You will find the index at

Isn’t this great?! One could even say that this is truly, well, magical.  Tools like this make viewing the maps so much easier.  You will see, though, that as of this moment you can search only the Connecticut railroad valuation maps.  MAGIC has plans to, in time, complete the index, to encompass all of the maps that are currently in the Digital Mosaic, which include Massachusetts, Rhode Island and eastern New York.  Something else I want to point out is that the index makes it obvious that there are gaps in the system, that there are sections where, although the railroad ran between some points, there are no maps that covered these areas.  The fault of this lies in the fact that our original set of valuation maps was never absolutely complete, and that is reflected in the online maps.

I want to extend my most sincere thanks to Michael Howser and his staff, particularly Geography PhD student Jie Lin, who made this index a reality.   You’ve made a lot of railroad researchers VERY happy!

Laura Smith, Curator for Business, Railroad and Labor Collections

Can’t get enough photographs of railroad locomotives?  Here is another to enjoy.

Laura Smith, Curator for Business, Railroad and Labor Collections

1881, Housatonic Railroad locomotive and crew

Charles Dickens, in his 1842 book American Notes, wrote about an excursion he took by train from Boston to Lowell, Massachusetts.  He describes his trip in this way: “[The train] whirls headlong…clatters over frail arches, rumbles upon the heavy ground, shoots beneath a wooden bridge which intercepts the light for a second like a wink, suddenly awakens all the slumbering echoes in the main street of a large town, and dashes on haphazard, pell-mell, neck-or-nothing, down the middle of the road…there – on, on, on – tears the mad dragon of an engine with its train of cars; scattering in all directions a shower of burning sparks from its wood fire, screeching, hissing, yelling, panting; until at last the thirsty monster stops beneath a covered way to drink, the people cluster round, and you have time to breathe again.”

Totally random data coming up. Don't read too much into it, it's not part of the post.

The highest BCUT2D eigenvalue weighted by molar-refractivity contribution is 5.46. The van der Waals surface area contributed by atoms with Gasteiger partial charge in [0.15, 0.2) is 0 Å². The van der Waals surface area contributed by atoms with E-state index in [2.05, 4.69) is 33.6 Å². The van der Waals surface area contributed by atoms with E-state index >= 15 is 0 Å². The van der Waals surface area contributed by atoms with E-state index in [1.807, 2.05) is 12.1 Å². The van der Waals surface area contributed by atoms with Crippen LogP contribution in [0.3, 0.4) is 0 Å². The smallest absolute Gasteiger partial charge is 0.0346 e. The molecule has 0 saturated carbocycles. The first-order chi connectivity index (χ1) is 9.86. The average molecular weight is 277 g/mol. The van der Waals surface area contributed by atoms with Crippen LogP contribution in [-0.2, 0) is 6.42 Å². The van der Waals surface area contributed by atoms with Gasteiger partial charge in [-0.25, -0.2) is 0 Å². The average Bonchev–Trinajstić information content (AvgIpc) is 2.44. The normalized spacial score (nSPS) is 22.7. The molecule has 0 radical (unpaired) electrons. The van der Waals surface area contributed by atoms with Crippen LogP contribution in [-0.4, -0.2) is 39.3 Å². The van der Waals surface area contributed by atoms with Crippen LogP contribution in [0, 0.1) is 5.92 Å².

Takes your breath away, doesn’t it?

Railroads came on the scene in the United States in the early 1830s and immediately took hold of the national psyche, changing concepts of speed and time and providing limitless possibilities of the movement of agricultural products, goods of industry, and people to all points across the country.  The railroad was the means that brought the Industrial Revolution to the United States, ushering in the modern world we know today.  To the people of the 19th century, the railroad was a dream, a miracle, a danger, and the most marvelous thing they had ever seen.

The Railroad History Archive has many thousands of photographs.  Most focus on locomotives and scenes of the New Haven Railroad, the predominant railroad line in southern New England from 1872 to 1968.  We have photographs of railroad stations and other structures, railroad yards, passenger cars and dining cars.  We have photographs of railroad bridges, railroad tunnels, and railroad trestles.

But few photographs are as evocative as the one above, where railroad men pose with the nation’s new obsession. 

For more information about the Railroad History Archive, visit

Laura Smith, Curator for Business, Railroad and Labor Collections

Amtrak's train 83 rounds curve as it kicks up the fresh snow at Old Saybrook, Connecticut. Photograph by Robert LaMay, January 2011.

May 1 was Amtrak’s 40th Birthday! In celebration of this event we’ve put up an exhibit in the McDonald Reading Room of photographs and timetables showing the trains of Amtrak. All of the photographs were taken by Robert LaMay, whose collection we have in the Railroad History Archive.

For more inforamation about Amtrak’s 40th anniversary and National Train Day on May 7, visit For more information about the Railroad History Archive, visit

Laura Smith, Curator for Business, Railroad and Labor Collections

Dodd Center’s Tweets